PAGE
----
• Dark!Willow says "Bored now" just before killing Warren. The line was used by the evil Wishverse vampire Willow, yet Willow herself had never heard the line being used, making its use in this context particularly chilling (well, that and the whole flaying-alive thing).
    • Angel tells Buffy just before they make love for the first time; "I love you. I try not to, but I can't stop." When Buffy becomes involved with another vampire, Spike, she insists their relationship is purely sexual, because she is terrified that history is repeating itself.
      Spike: I love you.
      Buffy: (upset) No, you don't!
      Spike: You think I haven't tried not to?
      (Buffy punches Spike clear across the alley) Try harder!
    • And that dialogue is then echoed in the series finale, as Spike makes his Heroic Sacrifice.
      Buffy: I love you.
      Spike: No, you don't. But thanks for saying it.
  • Castle:
    • In "Tick Tick Tick..." when Castle felt responsible for a serial killer inspired by his Nikki Heat novels (played for both drama and humor),
      Beckett: Really? Like The Beatles are responsible for Charles Manson because of 'Helter Skelter'? Or is it more like Jodie Foster's responsible for John Hinckley shooting Reagan?
      [Later, when Beckett is visibly disturbed by the killer using the character she inspired as an excuse to kill]
      Castle: A very wise woman once told me, "You can't blame Jodie Foster for John Hinckley." But you can blame her for Nim's Island.
    • At the end of their first case ever, after Beckett turns down Castle's advances:
      Castle: It would have been great.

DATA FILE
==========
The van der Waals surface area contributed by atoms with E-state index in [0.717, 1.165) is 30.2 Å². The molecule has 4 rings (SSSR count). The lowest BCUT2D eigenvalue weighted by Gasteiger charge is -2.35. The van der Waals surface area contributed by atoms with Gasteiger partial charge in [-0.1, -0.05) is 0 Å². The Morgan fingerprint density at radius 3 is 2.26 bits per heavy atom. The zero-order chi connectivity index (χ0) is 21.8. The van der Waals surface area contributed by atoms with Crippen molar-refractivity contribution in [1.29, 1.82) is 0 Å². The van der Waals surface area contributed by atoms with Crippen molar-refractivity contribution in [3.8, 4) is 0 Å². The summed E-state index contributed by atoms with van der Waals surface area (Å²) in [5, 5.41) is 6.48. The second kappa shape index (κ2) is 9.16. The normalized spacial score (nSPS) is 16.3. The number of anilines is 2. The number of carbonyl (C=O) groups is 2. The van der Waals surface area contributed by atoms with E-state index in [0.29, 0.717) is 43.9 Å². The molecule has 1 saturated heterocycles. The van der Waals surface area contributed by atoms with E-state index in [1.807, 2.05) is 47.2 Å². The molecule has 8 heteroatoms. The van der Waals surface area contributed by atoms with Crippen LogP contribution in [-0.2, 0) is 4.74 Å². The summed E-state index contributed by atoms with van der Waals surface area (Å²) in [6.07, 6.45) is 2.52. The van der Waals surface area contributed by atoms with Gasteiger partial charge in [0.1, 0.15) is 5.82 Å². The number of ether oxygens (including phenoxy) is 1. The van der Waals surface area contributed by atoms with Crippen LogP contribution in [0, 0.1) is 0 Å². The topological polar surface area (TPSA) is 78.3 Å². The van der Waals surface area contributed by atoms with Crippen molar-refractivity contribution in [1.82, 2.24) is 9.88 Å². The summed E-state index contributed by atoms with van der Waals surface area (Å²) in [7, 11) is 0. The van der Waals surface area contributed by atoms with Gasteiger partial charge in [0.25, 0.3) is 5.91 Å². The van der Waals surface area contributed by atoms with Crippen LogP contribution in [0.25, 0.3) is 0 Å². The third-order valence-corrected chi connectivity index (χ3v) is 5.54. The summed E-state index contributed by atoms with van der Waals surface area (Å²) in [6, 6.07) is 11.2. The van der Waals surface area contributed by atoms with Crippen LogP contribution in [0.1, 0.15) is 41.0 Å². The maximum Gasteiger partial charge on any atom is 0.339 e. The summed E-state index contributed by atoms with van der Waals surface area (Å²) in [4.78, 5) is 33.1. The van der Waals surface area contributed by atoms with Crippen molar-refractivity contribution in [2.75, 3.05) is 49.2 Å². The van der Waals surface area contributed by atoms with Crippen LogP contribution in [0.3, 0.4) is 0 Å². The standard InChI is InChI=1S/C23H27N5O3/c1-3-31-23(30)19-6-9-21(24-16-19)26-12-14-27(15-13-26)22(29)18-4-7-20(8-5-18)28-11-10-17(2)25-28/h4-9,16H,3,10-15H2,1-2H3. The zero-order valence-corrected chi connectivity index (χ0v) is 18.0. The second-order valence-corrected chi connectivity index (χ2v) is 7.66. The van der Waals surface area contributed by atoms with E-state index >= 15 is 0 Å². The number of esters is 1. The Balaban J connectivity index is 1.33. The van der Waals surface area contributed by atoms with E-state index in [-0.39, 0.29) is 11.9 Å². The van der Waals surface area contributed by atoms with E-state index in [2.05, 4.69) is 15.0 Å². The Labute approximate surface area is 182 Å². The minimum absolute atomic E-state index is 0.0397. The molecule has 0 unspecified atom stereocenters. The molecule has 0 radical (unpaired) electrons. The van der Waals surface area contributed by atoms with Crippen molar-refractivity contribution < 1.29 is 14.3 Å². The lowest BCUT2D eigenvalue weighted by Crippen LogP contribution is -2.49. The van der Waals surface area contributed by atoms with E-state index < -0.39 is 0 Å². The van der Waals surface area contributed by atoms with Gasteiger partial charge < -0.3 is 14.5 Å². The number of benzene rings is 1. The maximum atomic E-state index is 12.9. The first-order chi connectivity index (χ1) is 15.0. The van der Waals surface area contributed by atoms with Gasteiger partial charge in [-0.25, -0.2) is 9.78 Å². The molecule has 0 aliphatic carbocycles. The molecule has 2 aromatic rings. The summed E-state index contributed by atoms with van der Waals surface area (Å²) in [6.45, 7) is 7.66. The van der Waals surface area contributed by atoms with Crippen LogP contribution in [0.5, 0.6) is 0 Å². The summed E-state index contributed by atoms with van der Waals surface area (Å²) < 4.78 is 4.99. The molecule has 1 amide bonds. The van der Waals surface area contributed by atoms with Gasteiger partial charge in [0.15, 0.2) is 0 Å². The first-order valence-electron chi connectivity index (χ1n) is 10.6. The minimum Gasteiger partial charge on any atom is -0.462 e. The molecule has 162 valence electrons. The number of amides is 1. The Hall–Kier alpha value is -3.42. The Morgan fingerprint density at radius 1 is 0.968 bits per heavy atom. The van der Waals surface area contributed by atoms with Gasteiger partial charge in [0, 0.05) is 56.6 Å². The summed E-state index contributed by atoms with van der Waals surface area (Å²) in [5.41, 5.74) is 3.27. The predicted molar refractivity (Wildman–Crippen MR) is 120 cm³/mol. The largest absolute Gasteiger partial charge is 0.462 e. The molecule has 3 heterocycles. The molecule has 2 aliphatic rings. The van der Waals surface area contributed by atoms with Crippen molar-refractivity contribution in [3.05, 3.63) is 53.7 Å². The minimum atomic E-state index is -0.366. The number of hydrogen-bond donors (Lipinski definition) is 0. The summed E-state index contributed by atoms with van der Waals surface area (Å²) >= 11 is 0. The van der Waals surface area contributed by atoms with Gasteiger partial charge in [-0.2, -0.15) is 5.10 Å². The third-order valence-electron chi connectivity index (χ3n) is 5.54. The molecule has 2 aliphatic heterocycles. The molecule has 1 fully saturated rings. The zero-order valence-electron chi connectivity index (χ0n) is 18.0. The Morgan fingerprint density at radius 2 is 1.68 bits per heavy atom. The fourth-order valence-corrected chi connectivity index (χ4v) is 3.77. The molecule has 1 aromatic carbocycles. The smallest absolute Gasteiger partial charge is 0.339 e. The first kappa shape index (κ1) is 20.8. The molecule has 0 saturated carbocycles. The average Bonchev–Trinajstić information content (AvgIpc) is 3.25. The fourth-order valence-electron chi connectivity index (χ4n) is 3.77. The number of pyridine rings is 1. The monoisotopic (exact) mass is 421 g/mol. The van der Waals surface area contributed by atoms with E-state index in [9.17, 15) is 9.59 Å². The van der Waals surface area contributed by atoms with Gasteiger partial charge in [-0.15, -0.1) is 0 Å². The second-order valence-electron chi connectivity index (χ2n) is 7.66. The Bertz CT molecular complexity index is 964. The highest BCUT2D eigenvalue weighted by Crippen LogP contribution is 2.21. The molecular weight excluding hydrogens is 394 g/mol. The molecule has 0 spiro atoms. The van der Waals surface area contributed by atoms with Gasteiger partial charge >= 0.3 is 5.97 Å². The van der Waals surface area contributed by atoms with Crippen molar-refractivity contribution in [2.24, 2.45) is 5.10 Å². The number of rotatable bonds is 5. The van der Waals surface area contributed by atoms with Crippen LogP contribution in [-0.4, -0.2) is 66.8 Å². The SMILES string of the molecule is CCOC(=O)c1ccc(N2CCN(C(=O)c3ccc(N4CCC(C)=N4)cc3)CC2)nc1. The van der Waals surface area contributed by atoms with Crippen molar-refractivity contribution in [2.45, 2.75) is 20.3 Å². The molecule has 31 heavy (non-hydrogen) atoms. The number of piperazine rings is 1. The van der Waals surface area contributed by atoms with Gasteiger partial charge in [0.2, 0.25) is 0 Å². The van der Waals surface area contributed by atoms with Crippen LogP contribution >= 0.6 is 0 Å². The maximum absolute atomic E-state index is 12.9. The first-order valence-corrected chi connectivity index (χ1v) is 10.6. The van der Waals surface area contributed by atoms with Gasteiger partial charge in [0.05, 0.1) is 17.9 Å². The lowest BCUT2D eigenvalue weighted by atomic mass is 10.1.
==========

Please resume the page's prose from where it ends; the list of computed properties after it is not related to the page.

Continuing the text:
Beckett(whispering teasingly in Castle's ear): You have no idea.
      [Four seasons later, after they finally get together]
      Castle: You were right. I had no idea.
    • In "Poof, You're Dead", when a street magician attempts to disappear in a cloud of smoke to avoid Beckett's questioning him regarding the murder of another magician, Beckett opens the chest he ducked into and says "Alakazam, jackass." Later, Beckett, with the help of the victim's twin brother, cons the real killer to declare, "You're dead, I killed you!" Beckett's response to the confession; "Alakazam, jackass."
  • Dexter:
    • Season 4: "It doesn't matter what I do, what I choose... I'm what's wrong." First said by Debra when she is breaking down in guilt over Lundy's death, and her ruined relationship with Anton. Later said by Dexter when he finds his son sitting in Rita's blood.
    • Dexter does this consistently throughout the series. Since he often doesn't know what to say in a given situation, or how to articulate his emotions, he ends up parroting other people's words, sometimes with success, sometimes inappropriately.
    • An excellent example is when he listens in to the police interview of a female stalker who has murdered a man she has never met because she was obsessed with him. Dexter later uses the bizarre outpouring of her feelings for this man as his word-for-word proposal of marriage to his girlfriend, Rita. Rita is, of course, thrilled by the romantic phrasing while the viewer, knowing the previous context, has chills down the spine.